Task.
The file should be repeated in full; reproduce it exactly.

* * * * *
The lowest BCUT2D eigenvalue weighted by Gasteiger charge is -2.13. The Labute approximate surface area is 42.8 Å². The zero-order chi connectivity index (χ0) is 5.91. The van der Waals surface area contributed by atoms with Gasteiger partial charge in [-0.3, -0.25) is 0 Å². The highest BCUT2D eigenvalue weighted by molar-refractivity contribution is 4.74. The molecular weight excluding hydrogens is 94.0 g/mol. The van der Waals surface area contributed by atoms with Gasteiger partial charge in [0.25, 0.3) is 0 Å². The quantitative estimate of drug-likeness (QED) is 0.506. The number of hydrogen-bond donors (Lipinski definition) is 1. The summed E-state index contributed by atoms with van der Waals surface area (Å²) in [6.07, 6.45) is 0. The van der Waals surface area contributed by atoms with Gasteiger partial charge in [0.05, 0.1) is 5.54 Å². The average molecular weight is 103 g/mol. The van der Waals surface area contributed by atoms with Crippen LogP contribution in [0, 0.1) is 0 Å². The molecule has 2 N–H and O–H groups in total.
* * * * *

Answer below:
The lowest BCUT2D eigenvalue weighted by Gasteiger charge is -2.13. The Labute approximate surface area is 42.8 Å². The zero-order chi connectivity index (χ0) is 5.91. The van der Waals surface area contributed by atoms with Gasteiger partial charge in [-0.3, -0.25) is 0 Å². The highest BCUT2D eigenvalue weighted by molar-refractivity contribution is 4.74. The molecular weight excluding hydrogens is 94.0 g/mol. The van der Waals surface area contributed by atoms with Gasteiger partial charge in [0.25, 0.3) is 0 Å². The quantitative estimate of drug-likeness (QED) is 0.506. The number of hydrogen-bond donors (Lipinski definition) is 1. The summed E-state index contributed by atoms with van der Waals surface area (Å²) in [6.07, 6.45) is 0. The van der Waals surface area contributed by atoms with Gasteiger partial charge in [0.05, 0.1) is 5.54 Å². The average molecular weight is 103 g/mol. The van der Waals surface area contributed by atoms with Crippen LogP contribution in [0, 0.1) is 0 Å². The molecule has 2 N–H and O–H groups in total.